The Gingerbread Campus


I am learning balance. When I first started my full-time career as a professor, I mourned Fridays and longed for Monday’s. All I wanted to do was work, which probably sounds like, well, work, but as my mom described “it’s play time for you.”

Never before had I felt the level of passion, autonomy and creativity that I have over the last three months. It’s like every date is a trip to the candy store. In fact I may as well be living in Willy Wonka’s Chocolate Factory. Or working in a gingerbread house. But what happens if you eat too much candy? (Especially if the candy is consumed over a three-month binge.)

Well that is how I find myself learning balance. I understand the importance of balance. I teach about the importance of balance. But balance is difficult when your every day has turned into a brilliantly colourful candy shop, when my professional life has become the longest lasting gob stopper of all of Willy Wonka’s.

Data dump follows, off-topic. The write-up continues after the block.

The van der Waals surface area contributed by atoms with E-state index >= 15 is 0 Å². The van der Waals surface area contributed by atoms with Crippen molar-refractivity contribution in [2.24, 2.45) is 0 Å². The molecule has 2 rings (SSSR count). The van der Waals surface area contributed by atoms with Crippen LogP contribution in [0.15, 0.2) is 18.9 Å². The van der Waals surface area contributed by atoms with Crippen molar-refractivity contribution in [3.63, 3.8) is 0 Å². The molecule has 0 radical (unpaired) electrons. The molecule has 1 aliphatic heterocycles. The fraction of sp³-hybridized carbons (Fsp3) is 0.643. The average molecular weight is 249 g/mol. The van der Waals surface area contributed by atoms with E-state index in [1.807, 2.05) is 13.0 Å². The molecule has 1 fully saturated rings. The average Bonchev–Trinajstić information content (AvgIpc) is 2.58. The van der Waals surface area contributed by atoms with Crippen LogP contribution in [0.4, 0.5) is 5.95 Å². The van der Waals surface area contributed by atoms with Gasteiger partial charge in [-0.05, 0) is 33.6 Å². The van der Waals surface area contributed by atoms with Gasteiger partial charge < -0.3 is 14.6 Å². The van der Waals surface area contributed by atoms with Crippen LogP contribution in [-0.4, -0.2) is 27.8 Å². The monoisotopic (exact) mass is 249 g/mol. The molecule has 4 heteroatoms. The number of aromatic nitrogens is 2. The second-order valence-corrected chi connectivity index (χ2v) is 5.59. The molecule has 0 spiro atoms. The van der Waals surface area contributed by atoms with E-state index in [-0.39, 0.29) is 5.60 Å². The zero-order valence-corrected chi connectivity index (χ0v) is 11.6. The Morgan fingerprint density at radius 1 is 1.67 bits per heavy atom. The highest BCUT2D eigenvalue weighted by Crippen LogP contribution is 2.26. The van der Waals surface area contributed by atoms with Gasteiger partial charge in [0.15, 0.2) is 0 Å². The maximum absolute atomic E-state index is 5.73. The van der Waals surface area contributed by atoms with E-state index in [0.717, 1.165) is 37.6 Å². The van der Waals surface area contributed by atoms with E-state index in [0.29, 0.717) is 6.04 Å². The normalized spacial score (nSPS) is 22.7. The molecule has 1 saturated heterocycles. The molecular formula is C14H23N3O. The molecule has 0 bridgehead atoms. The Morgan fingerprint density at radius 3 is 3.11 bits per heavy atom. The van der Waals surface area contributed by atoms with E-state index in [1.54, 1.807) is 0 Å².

Why would I want balance when work is play?

It dawned on me scrolling through my Twitter feed, when I saw a tweet from a professional astutely stating what wasn’t yet obvious to me: you need balance even when you love what you’re doing.

So before work today, I traded in some books at a local bookstore and did some preliminary browsing for my next read. Last week, my friend and I got our nails done  after work with shellac.

Side note: I used to think shellac was a made up word, sort of like slang for painting your nails.

Because of balance, I’ve learned that shellac has as much lasting power as my tasty career gob stopper. The points of this is that I am carving in time for other types of play. Work is still play but much more sustainable play than if I continued the 24 seven academic rave party.

Balance also has me examining my eating habits. I’ve never enjoyed cooking. Cleaning – yes. Cooking – no. And I must say that I have dabbled in trying to improve my eating habits various times before, however my underlying motivation is different this time. In order to give my all to my career, I want to get in all the nutrients I can so that my career itself can remain the candy store that it is, but I won’t feel like my mouth is rotting of cavities. By carving out time for balance, like finding a new book to read, discovering the power of shellac and learning how to improve my diet, my career is helping me navigate all aspects of wellness in my life.


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